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With family and friends the right time to disclose is as in the other cases, after you have accepted your status. The only difference with this form of disclosure is 9/10 times you are already going to have some emotional attachment due to the closeness of your relationship with these people. That is what makes it so difficult, you know it is going to hurt if they turn you away. Ya the hot girl/guy might say no, but they haven’t known you since you were a kid or grew up going to the same school as you. They did not raise you, change your dirty diapers, or sit through every Friday night sports game you have ever played in. Family/friends can be very difficult however you would be surprised that more times than not, this fear is something that you should be embracing. It is up to you when you decide to do it, however, most of the time it will make your family love you even more. I am not just saying this because of how my family reacted, but in general, it can actual bring families closer together even in the most religious of circles. As with all disclosure it is pertinent you become educated about it and are confident when you disclose your status. They might be shocked at first, it might take them time to absorb it, however eventually in the majority of cases they will come around. You have to have the answers to their questions, keep your head up despite whatever comments come your way, and have thick skin. You don’t have to tell them every intimate detail about how you got HIV however simply let them know it is something you wanted to let them know because they are important people in your life and all you are asking for is their love and support, you’ll be amazed at how far it will get you.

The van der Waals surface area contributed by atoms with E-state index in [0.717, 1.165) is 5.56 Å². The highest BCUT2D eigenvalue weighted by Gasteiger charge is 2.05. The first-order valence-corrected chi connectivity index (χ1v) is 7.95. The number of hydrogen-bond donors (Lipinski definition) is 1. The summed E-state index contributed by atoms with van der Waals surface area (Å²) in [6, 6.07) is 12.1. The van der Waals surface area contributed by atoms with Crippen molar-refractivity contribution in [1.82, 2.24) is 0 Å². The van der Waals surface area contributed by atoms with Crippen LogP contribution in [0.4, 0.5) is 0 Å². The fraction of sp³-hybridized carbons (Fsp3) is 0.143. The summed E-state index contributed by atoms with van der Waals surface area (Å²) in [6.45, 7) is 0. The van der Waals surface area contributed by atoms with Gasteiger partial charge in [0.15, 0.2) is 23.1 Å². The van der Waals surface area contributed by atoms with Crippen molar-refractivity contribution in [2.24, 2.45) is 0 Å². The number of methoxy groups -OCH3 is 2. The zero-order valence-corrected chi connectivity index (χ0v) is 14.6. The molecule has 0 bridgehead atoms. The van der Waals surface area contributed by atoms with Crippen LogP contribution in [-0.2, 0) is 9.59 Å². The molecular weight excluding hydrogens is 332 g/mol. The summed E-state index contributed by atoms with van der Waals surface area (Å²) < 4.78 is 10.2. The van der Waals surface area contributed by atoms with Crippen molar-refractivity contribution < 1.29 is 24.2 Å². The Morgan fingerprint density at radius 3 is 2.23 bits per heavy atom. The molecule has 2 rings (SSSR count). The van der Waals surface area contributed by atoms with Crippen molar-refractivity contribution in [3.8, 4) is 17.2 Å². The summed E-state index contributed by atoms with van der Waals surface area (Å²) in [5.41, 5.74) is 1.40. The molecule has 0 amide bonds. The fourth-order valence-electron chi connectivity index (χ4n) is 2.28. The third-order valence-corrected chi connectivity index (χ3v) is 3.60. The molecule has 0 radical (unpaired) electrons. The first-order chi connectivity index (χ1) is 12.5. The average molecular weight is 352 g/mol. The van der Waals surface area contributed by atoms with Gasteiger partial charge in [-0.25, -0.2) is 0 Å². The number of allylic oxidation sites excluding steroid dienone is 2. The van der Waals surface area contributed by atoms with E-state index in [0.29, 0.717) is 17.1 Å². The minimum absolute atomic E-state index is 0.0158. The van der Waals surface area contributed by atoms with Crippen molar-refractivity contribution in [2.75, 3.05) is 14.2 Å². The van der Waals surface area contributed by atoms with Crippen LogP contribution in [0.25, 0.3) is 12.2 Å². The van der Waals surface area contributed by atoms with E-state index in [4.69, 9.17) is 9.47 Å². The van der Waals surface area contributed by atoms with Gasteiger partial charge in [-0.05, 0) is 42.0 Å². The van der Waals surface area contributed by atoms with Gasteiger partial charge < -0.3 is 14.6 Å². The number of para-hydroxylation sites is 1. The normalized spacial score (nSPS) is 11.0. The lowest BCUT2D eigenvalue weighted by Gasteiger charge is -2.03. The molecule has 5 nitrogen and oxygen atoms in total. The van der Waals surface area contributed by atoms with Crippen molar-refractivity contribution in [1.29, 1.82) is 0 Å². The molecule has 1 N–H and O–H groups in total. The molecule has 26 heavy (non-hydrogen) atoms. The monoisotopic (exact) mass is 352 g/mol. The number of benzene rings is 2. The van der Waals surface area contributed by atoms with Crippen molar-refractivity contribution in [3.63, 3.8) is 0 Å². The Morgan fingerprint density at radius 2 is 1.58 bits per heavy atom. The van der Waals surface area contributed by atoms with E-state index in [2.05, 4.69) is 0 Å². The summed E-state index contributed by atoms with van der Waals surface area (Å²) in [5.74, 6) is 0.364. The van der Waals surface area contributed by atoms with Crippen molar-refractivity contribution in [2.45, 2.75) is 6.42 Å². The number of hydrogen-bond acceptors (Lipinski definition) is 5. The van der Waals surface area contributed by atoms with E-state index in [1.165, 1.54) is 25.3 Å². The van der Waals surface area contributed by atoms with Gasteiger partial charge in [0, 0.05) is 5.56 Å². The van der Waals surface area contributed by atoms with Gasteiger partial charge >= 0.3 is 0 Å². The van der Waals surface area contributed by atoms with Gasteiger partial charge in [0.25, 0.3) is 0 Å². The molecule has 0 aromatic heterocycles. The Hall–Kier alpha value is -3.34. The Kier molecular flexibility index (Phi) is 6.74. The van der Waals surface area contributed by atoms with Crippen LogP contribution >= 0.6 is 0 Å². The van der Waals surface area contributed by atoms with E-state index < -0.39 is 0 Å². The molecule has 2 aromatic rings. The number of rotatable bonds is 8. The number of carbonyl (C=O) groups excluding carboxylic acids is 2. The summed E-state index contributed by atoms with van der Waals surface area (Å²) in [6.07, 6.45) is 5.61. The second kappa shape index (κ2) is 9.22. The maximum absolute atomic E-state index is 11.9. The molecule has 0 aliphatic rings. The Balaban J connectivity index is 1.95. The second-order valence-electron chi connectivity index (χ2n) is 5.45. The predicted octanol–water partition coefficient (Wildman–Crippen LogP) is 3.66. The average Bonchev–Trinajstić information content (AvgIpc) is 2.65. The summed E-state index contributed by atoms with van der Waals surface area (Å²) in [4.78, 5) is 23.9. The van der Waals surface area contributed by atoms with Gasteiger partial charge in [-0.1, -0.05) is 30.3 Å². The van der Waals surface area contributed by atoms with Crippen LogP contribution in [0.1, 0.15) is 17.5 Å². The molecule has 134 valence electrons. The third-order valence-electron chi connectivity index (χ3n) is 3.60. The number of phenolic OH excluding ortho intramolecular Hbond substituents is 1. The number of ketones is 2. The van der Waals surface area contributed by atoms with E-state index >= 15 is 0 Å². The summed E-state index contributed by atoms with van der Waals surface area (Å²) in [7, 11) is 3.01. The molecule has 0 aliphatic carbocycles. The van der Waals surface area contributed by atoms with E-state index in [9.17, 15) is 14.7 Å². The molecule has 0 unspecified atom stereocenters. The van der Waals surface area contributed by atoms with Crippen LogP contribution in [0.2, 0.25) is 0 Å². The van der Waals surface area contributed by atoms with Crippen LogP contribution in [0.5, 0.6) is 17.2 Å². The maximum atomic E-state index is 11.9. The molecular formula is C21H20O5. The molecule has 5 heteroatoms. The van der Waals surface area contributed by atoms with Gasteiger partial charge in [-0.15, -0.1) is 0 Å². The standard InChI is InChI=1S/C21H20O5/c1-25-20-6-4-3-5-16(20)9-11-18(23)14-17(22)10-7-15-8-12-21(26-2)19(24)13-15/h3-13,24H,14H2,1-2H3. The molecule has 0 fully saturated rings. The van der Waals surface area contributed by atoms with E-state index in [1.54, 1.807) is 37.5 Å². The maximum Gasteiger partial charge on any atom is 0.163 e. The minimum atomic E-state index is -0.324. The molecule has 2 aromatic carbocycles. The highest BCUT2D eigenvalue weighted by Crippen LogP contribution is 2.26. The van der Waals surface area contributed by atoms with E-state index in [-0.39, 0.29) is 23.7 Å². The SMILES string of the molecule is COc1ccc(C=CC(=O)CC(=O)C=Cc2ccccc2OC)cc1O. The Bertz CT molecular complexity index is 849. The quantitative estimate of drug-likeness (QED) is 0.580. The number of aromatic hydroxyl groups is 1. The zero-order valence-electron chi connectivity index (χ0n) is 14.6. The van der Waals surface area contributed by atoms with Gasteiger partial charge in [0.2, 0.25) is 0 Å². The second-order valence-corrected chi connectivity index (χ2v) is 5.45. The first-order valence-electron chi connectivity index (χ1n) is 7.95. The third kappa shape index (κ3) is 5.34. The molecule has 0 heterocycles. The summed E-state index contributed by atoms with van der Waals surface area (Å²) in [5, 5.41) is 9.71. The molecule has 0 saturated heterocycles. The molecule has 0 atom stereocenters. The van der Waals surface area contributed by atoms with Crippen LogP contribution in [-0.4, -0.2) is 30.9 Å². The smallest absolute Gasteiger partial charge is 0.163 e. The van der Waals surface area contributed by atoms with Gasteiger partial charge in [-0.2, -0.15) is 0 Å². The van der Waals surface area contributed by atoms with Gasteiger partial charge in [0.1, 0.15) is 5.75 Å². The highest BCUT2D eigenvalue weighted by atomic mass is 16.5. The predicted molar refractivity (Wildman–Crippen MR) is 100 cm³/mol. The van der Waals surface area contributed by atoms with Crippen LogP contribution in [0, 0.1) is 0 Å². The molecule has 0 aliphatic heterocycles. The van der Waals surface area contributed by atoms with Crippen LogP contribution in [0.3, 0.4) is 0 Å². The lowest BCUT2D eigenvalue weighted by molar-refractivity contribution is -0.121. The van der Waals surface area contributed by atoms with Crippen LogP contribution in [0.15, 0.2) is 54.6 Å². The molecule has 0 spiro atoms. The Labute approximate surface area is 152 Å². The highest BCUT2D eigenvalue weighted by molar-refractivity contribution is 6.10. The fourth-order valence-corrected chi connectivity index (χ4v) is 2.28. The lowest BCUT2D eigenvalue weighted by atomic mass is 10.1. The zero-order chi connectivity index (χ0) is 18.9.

Disclosing in the medical field is something that is just a smart thing to do regardless. Doctors, dentists, tattoo artists, phlebotomists, surgeons, acupuncturists, blood banks, sperm banks, and all the alike need to know about your status for a variety of reasons depending on who it is. There are HIPPA laws set up here in the US that prohibits these places from sharing your private medical information without your consent, it might not be like this in all countries. Simply put, if a doctor is going to be treating me, he/she needs to know that I am positive in order to give me the highest quality of care possible. You should always disclose in these cases because if not you could be putting your own health at risk.